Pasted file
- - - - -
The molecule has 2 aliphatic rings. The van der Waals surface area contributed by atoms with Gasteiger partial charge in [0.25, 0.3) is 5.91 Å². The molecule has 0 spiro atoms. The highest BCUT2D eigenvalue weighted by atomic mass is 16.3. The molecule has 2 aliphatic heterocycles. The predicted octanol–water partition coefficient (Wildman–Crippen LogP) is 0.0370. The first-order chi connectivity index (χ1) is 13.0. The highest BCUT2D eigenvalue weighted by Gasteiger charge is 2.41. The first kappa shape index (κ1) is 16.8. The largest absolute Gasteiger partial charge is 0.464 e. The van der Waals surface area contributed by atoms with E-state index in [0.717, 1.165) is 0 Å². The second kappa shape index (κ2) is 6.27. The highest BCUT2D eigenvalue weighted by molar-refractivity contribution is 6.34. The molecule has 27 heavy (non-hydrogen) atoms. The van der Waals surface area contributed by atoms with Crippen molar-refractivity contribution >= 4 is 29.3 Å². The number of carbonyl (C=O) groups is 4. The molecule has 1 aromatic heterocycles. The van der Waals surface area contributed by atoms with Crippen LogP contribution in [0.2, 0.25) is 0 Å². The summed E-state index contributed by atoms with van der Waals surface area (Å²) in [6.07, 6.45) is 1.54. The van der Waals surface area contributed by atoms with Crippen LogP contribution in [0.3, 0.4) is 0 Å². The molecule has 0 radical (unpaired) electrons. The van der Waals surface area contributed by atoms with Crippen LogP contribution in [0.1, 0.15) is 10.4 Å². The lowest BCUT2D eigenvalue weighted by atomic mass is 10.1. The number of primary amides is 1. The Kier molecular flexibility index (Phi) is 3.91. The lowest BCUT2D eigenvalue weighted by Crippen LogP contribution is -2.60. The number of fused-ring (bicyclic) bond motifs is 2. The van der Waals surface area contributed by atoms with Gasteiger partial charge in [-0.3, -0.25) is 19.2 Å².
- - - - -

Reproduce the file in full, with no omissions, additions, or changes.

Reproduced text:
The molecule has 2 aliphatic rings. The van der Waals surface area contributed by atoms with Gasteiger partial charge in [0.25, 0.3) is 5.91 Å². The molecule has 0 spiro atoms. The highest BCUT2D eigenvalue weighted by atomic mass is 16.3. The molecule has 2 aliphatic heterocycles. The predicted octanol–water partition coefficient (Wildman–Crippen LogP) is 0.0370. The first-order chi connectivity index (χ1) is 13.0. The highest BCUT2D eigenvalue weighted by Gasteiger charge is 2.41. The first kappa shape index (κ1) is 16.8. The largest absolute Gasteiger partial charge is 0.464 e. The van der Waals surface area contributed by atoms with E-state index in [0.717, 1.165) is 0 Å². The second kappa shape index (κ2) is 6.27. The highest BCUT2D eigenvalue weighted by molar-refractivity contribution is 6.34. The molecule has 27 heavy (non-hydrogen) atoms. The van der Waals surface area contributed by atoms with Crippen molar-refractivity contribution >= 4 is 29.3 Å². The number of carbonyl (C=O) groups is 4. The molecule has 1 aromatic heterocycles. The van der Waals surface area contributed by atoms with Crippen LogP contribution in [0.2, 0.25) is 0 Å². The summed E-state index contributed by atoms with van der Waals surface area (Å²) in [6.07, 6.45) is 1.54. The van der Waals surface area contributed by atoms with Crippen LogP contribution in [0.3, 0.4) is 0 Å². The molecule has 0 radical (unpaired) electrons. The van der Waals surface area contributed by atoms with Crippen LogP contribution in [0.1, 0.15) is 10.4 Å². The lowest BCUT2D eigenvalue weighted by atomic mass is 10.1. The number of primary amides is 1. The Kier molecular flexibility index (Phi) is 3.91. The lowest BCUT2D eigenvalue weighted by Crippen LogP contribution is -2.60. The number of fused-ring (bicyclic) bond motifs is 2. The van der Waals surface area contributed by atoms with Gasteiger partial charge in [-0.3, -0.25) is 19.2 Å².